On the final Friday of winter break, College of William and Mary senior forward Claire Zimmeck sat glued to her computer monitor, anxiously hitting the refresh button while watching a steady succession of names scroll across the screen in front of her.
The date was Jan. 16, and the three-time All-American was hoping for her own name to appear among the 70 slots in the inaugural draft of the newly formed Women’s Professional Soccer league.
For Zimmeck, the day represented the climactic moment of a once-in-a-lifetime opportunity.
“I was just waiting, basically everything was on the line,” Zimmeck said. “I was going to apply to grad school if it didn’t work out, so I was just waiting until Jan. 16 to see what would happen.”
For hours, the Fairfax native intensely surveyed the selections, each passing pick inching her farther from the realization of a professional soccer career. Finally, with eight slots remaining, she saw what she had been waiting for — Zimmeck had been drafted by her hometown team the Washington Freedom.
“I had no idea [if I was going to be drafted]. It took a long time, and I was really nervous,” she said. “Right afterwards, one of the assistant coaches called me. I was pretty excited.”
The selection capped a remarkable collegiate career for the three-time All-American. During her four years at the College, Zimmeck racked up nearly every conceivable honor, leading her squad to four straight NCAA Tournament appearances and finishing third all-time in career goals.
Until early December, Zimmeck was enjoying the remainder of her senior year, preparing to graduate in the spring and worrying about being accepted to graduate school.
“I didn’t know [I had a chance at playing professionally] until I got an invite for the combine,” she said. “Everyone who was going into the combine had no idea whether they would get drafted or not, but the opportunity came and I just tried as hard as I could.”
Held in Ft. Lauderdale, Fla., the draft combine gave WPS coaches and scouts an advance look at players under consideration, with the event drawing many of the best amateur and professional players in the country. There, Zimmeck mixed with 71 other athletes all aiming for a coveted draft slot, while 72 additional players competed at an identical event in California.
“It was nice because I had a good group of girls, and we bonded really quickly,” Zimmeck said. “They split us up into four teams. We were the only team that won games, and I made some good friends so it was a good experience.”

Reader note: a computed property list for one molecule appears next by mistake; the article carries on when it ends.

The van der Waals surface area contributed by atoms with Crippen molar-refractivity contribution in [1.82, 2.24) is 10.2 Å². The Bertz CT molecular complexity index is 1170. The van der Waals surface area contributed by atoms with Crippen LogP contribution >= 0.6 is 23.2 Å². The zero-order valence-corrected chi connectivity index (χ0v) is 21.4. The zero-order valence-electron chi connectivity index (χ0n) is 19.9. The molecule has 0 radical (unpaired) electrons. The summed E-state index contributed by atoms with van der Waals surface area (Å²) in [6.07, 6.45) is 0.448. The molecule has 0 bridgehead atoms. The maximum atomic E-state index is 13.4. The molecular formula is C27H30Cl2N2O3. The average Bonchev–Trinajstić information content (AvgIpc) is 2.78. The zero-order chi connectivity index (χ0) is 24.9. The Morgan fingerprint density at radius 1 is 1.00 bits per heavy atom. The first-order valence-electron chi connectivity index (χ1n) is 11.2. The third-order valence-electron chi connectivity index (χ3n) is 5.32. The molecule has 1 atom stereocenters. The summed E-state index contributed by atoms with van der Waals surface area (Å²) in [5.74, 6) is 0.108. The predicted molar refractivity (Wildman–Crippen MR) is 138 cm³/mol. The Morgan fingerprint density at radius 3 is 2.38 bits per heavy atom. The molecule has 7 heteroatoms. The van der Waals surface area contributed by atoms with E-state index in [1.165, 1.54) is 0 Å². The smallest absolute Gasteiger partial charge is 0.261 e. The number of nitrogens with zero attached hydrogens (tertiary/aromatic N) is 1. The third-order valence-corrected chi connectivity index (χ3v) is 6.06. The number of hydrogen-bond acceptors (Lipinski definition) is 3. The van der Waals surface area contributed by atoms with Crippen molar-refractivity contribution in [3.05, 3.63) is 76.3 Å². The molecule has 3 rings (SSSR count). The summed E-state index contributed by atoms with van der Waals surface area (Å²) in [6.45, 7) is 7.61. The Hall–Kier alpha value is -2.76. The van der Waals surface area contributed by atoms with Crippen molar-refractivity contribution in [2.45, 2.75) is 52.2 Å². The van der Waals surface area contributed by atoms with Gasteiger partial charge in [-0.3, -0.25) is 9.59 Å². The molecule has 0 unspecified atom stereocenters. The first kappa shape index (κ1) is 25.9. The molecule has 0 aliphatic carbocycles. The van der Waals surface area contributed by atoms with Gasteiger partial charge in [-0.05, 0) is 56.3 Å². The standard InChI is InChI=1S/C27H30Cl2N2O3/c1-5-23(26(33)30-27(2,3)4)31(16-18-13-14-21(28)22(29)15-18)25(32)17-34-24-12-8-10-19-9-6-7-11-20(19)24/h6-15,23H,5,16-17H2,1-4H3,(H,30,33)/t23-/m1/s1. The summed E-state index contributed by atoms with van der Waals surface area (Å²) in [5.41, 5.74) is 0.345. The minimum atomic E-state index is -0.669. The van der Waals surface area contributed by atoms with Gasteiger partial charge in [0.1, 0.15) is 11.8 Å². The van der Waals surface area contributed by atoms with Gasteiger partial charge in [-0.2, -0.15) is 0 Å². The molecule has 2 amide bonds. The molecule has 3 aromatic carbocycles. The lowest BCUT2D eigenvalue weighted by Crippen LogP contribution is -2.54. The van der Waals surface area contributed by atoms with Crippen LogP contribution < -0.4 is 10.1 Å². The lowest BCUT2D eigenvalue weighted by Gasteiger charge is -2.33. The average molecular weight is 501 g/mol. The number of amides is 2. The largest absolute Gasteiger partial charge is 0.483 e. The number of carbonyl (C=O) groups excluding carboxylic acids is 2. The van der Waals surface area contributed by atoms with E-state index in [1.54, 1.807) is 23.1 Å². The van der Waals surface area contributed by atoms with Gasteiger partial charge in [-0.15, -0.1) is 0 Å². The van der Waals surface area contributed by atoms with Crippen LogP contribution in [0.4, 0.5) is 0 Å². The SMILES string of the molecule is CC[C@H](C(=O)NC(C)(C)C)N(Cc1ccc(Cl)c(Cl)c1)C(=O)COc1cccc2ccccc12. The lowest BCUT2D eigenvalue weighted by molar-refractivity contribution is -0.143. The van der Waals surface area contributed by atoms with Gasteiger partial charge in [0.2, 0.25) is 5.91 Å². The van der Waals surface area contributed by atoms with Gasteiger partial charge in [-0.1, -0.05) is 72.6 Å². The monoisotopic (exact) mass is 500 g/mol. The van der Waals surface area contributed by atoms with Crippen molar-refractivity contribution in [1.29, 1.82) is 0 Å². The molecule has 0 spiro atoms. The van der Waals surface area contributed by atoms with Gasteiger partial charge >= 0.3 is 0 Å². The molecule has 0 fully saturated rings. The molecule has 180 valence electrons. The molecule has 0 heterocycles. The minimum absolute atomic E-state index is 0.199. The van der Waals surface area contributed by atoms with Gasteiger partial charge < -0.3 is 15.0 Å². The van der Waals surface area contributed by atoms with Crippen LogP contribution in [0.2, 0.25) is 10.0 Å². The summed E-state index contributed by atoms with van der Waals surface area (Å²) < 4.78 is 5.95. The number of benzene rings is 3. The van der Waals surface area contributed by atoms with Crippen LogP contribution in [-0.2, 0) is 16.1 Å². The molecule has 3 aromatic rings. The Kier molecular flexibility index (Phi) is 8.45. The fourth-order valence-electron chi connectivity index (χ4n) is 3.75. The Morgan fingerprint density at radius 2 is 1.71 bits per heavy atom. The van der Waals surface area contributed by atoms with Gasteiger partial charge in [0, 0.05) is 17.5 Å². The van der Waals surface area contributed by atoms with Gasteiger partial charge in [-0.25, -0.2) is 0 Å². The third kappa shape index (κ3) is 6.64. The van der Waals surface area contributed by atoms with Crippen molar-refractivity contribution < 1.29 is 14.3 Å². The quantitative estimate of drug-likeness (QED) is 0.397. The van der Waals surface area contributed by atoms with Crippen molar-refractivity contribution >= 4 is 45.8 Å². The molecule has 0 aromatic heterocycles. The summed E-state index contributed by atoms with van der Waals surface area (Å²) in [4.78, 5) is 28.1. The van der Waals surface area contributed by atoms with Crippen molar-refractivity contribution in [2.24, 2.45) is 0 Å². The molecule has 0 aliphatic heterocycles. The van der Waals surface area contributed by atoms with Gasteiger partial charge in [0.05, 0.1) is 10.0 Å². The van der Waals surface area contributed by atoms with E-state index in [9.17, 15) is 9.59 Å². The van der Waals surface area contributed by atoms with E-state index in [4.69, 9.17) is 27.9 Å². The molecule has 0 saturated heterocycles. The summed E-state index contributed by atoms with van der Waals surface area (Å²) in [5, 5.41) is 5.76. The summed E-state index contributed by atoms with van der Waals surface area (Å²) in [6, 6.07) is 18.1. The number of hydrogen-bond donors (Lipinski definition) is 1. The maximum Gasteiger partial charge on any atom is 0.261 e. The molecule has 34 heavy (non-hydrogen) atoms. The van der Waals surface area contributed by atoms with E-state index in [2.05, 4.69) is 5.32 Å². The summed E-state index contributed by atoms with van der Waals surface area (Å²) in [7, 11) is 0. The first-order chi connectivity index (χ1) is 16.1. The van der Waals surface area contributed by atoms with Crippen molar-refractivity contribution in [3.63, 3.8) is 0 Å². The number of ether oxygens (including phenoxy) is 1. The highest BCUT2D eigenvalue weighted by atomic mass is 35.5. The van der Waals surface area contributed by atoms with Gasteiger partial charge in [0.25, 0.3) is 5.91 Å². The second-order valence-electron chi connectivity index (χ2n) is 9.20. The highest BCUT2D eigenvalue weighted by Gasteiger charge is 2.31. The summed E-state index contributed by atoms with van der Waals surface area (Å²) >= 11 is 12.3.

Emerging from that event, Zimmeck felt confident in her performance. But faced with the long odds of ending up on a WPS roster, she was far from certain of her chances.
“I still had no clue,” she said. “All the WPS coaches were there, but [the players] were all in the dark.”
All that changed when Washington Freedom Head Coach Jim Gabarra selected her with the final pick in the ninth round of the league’s draft. With the selection in her back pocket, graduate school was suddenly out of the picture.
Now, instead of grinding through essays and biology homework, Zimmeck is training locally five days a week in anticipation of the March 1 start of the Freedom’s preseason.
“I usually have three months to prepare for the fall [college] season and only one month for this,” Zimmeck said. “You have to be in shape for any team you go on, and I try to be in the best shape I can. For this, there’s more on the line.”
The stakes will be high. In less than a month, the agile forward, who had little trouble zigzagging through CAA defenders, will instead be taking the field with such legendary players as U.S. National Team standouts Abby Wambach and Cat Whitehill. In daily practice, Zimmeck will have to find a way to fire shots past goalkeeper Briana Scurry — a two-time Olympic gold medalist and World Cup champion.
“She’ll be a little intimidating. She’s got a lot of experience, and, [after] seeing her play against China in the World Cup, she’s a great player,” Zimmeck said. “All the players have a great level of experience and they play at a high level. I’m going to be honored to play with them and excited to learn.”
The competition will certainly not be easy, but for now, Zimmeck is excited to be playing a short distance from her home and prepared to begin working toward earning a spot in the Freedom lineup.
“I have to go in and prove myself,” she said. “Everything is up in the air, so we’ll see what happens.”